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# The Missing Coefficient

Alignments to Content Standards: A-APR.B.2

Consider the polynomial function $$P(x) = x^4 - 3x^3 + ax^2 - 6x + 14,$$ where $a$ is an unknown real number. If $(x - 2)$ is a factor of this polynomial, what is the value of $a$?

## IM Commentary

The purpose of this task is to emphasize the use of the Remainder Theorem (a discussion of which should obviously be considered as a prerequisite for the task) as a method for determining structure in polynomial in equations, and in this particular instance, as a replacement for division of polynomials.

Indeed, one possible solution path is to use polynomial division to divide $P(x)$ by $(x - 2)$ and determine the remainder in terms of $a$, and then solve for $a$ by setting the remainder equal to zero. However, the division operation becomes unwieldy with the unknown parameter $a$ in play. A more straightforward approach is to use the Remainder Theorem (A-APR.2), which states that if $(x - 2)$ is to be a factor of $P(x)$, then $P(2)$ must equal zero.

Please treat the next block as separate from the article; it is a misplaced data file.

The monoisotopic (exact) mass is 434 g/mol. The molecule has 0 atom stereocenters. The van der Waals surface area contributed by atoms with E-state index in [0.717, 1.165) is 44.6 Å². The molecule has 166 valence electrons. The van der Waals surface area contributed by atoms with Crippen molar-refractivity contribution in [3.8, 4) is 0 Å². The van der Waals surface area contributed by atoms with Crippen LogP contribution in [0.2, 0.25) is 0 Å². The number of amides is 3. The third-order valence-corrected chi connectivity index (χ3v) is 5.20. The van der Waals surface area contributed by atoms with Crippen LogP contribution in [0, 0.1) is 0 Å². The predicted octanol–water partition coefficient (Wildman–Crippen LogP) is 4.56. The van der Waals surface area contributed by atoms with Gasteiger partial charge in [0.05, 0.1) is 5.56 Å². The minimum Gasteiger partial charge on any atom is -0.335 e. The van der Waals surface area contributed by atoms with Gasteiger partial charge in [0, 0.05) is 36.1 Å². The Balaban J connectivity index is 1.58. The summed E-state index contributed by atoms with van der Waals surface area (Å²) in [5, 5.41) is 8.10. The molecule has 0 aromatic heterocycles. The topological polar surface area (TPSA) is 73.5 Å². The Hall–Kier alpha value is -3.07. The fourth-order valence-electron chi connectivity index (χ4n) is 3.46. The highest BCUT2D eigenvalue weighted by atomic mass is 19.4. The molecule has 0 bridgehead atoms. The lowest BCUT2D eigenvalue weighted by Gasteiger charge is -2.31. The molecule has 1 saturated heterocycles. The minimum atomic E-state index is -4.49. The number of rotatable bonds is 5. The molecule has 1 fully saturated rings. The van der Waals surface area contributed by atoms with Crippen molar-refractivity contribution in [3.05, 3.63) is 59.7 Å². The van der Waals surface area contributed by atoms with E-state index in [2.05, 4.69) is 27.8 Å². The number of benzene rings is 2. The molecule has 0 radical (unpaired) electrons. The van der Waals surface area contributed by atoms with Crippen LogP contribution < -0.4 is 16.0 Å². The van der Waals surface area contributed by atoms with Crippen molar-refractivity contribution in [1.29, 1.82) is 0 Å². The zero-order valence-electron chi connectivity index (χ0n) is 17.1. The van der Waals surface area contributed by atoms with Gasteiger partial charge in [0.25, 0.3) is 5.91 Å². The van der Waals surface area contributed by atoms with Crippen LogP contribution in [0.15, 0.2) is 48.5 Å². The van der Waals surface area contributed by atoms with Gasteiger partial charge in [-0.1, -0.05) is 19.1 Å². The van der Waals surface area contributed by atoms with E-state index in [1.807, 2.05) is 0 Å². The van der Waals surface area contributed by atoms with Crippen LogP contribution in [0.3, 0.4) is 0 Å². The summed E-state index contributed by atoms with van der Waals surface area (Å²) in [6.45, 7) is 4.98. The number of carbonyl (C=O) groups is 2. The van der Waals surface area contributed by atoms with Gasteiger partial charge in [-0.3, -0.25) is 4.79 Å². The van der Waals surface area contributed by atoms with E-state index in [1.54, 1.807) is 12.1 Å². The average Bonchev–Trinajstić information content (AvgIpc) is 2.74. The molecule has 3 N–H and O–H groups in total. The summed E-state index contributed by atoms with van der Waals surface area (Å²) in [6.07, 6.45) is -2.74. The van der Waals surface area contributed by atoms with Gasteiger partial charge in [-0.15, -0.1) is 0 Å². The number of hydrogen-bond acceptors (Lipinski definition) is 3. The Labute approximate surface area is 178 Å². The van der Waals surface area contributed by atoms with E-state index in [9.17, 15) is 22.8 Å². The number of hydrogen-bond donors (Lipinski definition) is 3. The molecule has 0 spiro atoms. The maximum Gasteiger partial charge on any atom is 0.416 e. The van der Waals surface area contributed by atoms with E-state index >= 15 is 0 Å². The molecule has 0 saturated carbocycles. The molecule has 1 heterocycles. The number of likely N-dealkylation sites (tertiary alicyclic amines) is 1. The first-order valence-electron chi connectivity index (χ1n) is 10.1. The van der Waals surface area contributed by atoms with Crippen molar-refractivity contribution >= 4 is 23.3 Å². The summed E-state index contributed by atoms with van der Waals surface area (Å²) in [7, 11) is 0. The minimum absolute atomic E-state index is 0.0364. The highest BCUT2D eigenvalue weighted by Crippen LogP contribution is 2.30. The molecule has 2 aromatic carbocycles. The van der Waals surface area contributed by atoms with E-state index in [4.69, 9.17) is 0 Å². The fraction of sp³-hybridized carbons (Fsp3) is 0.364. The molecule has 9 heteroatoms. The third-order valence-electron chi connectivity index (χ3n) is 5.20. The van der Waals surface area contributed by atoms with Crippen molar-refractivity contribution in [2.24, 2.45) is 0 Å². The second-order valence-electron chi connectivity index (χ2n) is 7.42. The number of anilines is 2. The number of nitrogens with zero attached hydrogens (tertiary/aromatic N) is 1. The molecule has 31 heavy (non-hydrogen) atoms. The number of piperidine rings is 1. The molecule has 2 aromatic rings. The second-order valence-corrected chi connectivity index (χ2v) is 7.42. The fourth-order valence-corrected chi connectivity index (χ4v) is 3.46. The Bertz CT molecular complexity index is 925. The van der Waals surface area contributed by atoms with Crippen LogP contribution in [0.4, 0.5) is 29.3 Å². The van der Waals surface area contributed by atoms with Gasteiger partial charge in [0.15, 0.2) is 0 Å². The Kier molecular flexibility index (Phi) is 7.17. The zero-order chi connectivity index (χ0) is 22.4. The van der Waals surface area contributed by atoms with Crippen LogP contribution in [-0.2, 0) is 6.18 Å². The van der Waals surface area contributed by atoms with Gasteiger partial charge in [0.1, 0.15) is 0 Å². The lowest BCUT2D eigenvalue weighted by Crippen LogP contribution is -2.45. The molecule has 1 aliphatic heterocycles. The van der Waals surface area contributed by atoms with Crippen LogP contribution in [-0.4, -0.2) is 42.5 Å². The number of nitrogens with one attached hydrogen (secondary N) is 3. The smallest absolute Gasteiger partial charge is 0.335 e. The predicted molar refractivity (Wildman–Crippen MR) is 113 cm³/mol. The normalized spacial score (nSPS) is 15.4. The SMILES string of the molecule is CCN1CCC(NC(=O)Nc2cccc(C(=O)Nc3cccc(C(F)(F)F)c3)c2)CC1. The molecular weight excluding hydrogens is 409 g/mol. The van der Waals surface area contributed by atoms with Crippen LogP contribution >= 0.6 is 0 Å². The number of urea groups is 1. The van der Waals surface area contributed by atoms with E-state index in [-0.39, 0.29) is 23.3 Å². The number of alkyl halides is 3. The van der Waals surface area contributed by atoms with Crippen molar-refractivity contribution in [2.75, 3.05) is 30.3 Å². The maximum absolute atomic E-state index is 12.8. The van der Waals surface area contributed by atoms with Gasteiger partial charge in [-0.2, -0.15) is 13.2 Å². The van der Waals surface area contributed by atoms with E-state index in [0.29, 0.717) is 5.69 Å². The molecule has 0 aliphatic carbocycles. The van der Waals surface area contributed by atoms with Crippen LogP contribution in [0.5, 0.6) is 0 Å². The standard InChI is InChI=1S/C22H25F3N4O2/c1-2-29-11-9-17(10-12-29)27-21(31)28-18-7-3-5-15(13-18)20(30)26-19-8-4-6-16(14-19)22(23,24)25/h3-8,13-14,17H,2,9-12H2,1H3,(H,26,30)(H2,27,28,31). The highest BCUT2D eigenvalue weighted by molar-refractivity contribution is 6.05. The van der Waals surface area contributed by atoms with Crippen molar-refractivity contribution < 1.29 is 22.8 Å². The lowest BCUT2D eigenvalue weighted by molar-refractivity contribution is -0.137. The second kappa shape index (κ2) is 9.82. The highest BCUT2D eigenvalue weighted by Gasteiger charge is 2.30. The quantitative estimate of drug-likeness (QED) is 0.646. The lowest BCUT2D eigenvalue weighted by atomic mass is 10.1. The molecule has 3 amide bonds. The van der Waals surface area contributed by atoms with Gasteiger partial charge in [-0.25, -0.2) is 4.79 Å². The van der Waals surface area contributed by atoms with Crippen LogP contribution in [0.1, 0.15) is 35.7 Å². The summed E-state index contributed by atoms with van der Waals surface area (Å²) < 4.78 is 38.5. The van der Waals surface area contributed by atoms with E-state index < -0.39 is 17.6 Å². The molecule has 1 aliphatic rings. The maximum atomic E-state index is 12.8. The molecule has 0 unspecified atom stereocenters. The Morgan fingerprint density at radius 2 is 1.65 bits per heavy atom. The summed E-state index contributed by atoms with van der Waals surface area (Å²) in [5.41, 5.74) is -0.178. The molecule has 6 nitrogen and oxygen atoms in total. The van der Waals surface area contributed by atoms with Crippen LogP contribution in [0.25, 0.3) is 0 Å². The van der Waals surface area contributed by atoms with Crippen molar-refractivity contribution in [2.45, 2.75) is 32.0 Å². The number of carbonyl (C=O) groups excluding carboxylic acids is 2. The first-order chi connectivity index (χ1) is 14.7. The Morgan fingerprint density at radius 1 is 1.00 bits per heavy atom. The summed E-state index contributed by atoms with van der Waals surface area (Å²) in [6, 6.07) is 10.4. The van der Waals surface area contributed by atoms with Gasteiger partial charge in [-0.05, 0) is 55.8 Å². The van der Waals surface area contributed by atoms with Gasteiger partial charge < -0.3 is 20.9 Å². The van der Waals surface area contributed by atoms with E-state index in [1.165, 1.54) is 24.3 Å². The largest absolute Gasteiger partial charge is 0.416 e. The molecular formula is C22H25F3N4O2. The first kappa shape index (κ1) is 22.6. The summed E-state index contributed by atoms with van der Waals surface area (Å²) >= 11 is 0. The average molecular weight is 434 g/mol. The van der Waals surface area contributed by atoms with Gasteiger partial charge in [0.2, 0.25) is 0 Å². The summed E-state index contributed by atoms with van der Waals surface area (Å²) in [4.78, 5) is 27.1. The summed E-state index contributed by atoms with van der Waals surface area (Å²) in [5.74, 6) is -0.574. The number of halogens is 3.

## Solution

By the Remainder Theorem, if $(x - 2)$ is a factor of $P(x)$, then $P(2)$ must equal zero. Therefore, we must have $$P(2) = 16 - 3 \cdot 8 + a \cdot 4 - 6 \cdot 2 + 14 = 0.$$ Simplifying, we find that $4a - 6 = 0$, and thus $a = 3/2$.

#### Harlem Mathematics says:

I'm having a hard time understanding how this task is different than anything in a high school algebra course circa the past hundred years? Where's the innovation?

#### Cam says:

Hi Harlem Mathematics,

This is a good question, and common enough that we've included it in our FAQ. I doubt I can respond any better than the FAQ does, but I'll just emphasize that innovation is only one role of the task bank. Probably the top priority is providing clear illustrations of the standards, and this task does so quite directly for A-APR.2. As the task bank grows in size, you'll see more comprehensive coverage of this and related standards, which will almost certainly include some rather innovative approaches.